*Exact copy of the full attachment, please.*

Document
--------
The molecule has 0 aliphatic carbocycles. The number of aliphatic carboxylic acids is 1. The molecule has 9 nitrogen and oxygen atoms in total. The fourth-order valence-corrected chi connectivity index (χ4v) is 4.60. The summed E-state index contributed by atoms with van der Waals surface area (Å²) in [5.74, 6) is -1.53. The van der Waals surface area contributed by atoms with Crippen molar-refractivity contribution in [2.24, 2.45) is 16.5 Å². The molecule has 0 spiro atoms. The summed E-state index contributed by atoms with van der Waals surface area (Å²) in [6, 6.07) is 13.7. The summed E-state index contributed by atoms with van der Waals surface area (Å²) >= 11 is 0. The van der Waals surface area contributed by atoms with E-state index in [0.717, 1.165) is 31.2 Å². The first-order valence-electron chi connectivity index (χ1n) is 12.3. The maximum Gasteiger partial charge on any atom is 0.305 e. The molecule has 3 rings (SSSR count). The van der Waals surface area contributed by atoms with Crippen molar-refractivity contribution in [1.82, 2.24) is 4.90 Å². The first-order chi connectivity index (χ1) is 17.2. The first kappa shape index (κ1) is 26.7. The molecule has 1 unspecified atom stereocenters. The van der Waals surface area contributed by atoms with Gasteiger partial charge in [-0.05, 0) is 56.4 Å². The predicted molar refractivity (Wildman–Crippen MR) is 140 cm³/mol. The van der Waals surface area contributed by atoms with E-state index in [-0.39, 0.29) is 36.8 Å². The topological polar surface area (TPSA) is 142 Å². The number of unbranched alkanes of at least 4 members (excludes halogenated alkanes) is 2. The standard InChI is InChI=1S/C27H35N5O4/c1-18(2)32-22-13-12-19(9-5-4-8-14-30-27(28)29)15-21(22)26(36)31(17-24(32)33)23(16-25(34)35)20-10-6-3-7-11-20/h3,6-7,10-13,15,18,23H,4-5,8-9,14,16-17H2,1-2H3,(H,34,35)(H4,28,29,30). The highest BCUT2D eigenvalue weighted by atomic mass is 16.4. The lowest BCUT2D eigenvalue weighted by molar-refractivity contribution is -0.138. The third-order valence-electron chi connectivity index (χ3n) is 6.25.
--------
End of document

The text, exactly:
The molecule has 0 aliphatic carbocycles. The number of aliphatic carboxylic acids is 1. The molecule has 9 nitrogen and oxygen atoms in total. The fourth-order valence-corrected chi connectivity index (χ4v) is 4.60. The summed E-state index contributed by atoms with van der Waals surface area (Å²) in [5.74, 6) is -1.53. The van der Waals surface area contributed by atoms with Crippen molar-refractivity contribution in [2.24, 2.45) is 16.5 Å². The molecule has 0 spiro atoms. The summed E-state index contributed by atoms with van der Waals surface area (Å²) in [6, 6.07) is 13.7. The summed E-state index contributed by atoms with van der Waals surface area (Å²) >= 11 is 0. The van der Waals surface area contributed by atoms with E-state index in [0.717, 1.165) is 31.2 Å². The first-order valence-electron chi connectivity index (χ1n) is 12.3. The maximum Gasteiger partial charge on any atom is 0.305 e. The molecule has 3 rings (SSSR count). The van der Waals surface area contributed by atoms with Crippen molar-refractivity contribution in [1.82, 2.24) is 4.90 Å². The first-order chi connectivity index (χ1) is 17.2. The first kappa shape index (κ1) is 26.7. The molecule has 1 unspecified atom stereocenters. The van der Waals surface area contributed by atoms with Gasteiger partial charge in [-0.05, 0) is 56.4 Å². The predicted molar refractivity (Wildman–Crippen MR) is 140 cm³/mol. The van der Waals surface area contributed by atoms with E-state index in [-0.39, 0.29) is 36.8 Å². The topological polar surface area (TPSA) is 142 Å². The number of unbranched alkanes of at least 4 members (excludes halogenated alkanes) is 2. The standard InChI is InChI=1S/C27H35N5O4/c1-18(2)32-22-13-12-19(9-5-4-8-14-30-27(28)29)15-21(22)26(36)31(17-24(32)33)23(16-25(34)35)20-10-6-3-7-11-20/h3,6-7,10-13,15,18,23H,4-5,8-9,14,16-17H2,1-2H3,(H,34,35)(H4,28,29,30). The highest BCUT2D eigenvalue weighted by atomic mass is 16.4. The lowest BCUT2D eigenvalue weighted by molar-refractivity contribution is -0.138. The third-order valence-electron chi connectivity index (χ3n) is 6.25.